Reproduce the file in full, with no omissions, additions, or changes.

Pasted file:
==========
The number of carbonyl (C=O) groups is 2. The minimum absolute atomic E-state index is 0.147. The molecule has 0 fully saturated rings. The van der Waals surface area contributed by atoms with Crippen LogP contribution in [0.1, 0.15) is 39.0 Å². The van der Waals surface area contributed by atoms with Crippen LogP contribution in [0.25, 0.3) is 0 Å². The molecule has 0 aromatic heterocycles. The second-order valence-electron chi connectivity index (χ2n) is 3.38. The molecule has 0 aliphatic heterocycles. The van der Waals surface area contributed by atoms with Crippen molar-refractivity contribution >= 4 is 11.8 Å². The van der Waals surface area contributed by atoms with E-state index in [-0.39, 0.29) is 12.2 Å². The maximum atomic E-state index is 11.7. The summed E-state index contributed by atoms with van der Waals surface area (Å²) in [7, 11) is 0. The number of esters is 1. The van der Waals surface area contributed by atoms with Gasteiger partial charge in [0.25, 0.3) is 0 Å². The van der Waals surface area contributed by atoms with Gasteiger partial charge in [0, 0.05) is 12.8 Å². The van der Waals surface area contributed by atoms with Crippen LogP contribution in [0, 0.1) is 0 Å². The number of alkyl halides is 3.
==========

The number of carbonyl (C=O) groups is 2. The minimum absolute atomic E-state index is 0.147. The molecule has 0 fully saturated rings. The van der Waals surface area contributed by atoms with Crippen LogP contribution in [0.1, 0.15) is 39.0 Å². The van der Waals surface area contributed by atoms with Crippen LogP contribution in [0.25, 0.3) is 0 Å². The molecule has 0 aromatic heterocycles. The second-order valence-electron chi connectivity index (χ2n) is 3.38. The molecule has 0 aliphatic heterocycles. The van der Waals surface area contributed by atoms with Crippen molar-refractivity contribution >= 4 is 11.8 Å². The van der Waals surface area contributed by atoms with E-state index in [-0.39, 0.29) is 12.2 Å². The maximum atomic E-state index is 11.7. The summed E-state index contributed by atoms with van der Waals surface area (Å²) in [7, 11) is 0. The number of esters is 1. The van der Waals surface area contributed by atoms with Gasteiger partial charge in [0.25, 0.3) is 0 Å². The van der Waals surface area contributed by atoms with Gasteiger partial charge in [0, 0.05) is 12.8 Å². The van der Waals surface area contributed by atoms with Crippen LogP contribution in [0, 0.1) is 0 Å². The number of alkyl halides is 3.